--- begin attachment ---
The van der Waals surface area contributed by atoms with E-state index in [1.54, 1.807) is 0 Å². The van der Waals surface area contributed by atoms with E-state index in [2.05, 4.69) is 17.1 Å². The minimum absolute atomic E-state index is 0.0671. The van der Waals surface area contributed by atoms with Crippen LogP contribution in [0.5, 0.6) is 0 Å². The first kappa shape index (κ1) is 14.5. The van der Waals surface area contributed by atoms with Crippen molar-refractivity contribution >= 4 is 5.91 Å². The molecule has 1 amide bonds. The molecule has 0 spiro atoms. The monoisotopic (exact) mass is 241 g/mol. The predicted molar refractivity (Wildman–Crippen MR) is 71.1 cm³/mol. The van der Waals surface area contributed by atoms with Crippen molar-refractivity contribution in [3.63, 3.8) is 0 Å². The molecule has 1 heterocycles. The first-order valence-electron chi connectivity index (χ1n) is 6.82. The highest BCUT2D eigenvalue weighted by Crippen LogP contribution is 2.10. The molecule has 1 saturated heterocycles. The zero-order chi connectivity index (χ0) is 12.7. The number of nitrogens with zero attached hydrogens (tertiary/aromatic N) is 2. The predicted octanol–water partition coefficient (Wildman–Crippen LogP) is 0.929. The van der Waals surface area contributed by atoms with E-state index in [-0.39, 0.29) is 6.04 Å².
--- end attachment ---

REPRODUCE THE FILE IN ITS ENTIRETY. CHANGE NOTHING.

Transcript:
The van der Waals surface area contributed by atoms with E-state index in [1.54, 1.807) is 0 Å². The van der Waals surface area contributed by atoms with E-state index in [2.05, 4.69) is 17.1 Å². The minimum absolute atomic E-state index is 0.0671. The van der Waals surface area contributed by atoms with Crippen LogP contribution in [0.5, 0.6) is 0 Å². The first kappa shape index (κ1) is 14.5. The van der Waals surface area contributed by atoms with Crippen molar-refractivity contribution >= 4 is 5.91 Å². The molecule has 1 amide bonds. The molecule has 0 spiro atoms. The monoisotopic (exact) mass is 241 g/mol. The predicted molar refractivity (Wildman–Crippen MR) is 71.1 cm³/mol. The van der Waals surface area contributed by atoms with Crippen molar-refractivity contribution in [3.63, 3.8) is 0 Å². The molecule has 1 heterocycles. The first-order valence-electron chi connectivity index (χ1n) is 6.82. The highest BCUT2D eigenvalue weighted by Crippen LogP contribution is 2.10. The molecule has 1 saturated heterocycles. The zero-order chi connectivity index (χ0) is 12.7. The number of nitrogens with zero attached hydrogens (tertiary/aromatic N) is 2. The predicted octanol–water partition coefficient (Wildman–Crippen LogP) is 0.929. The van der Waals surface area contributed by atoms with E-state index in [-0.39, 0.29) is 6.04 Å².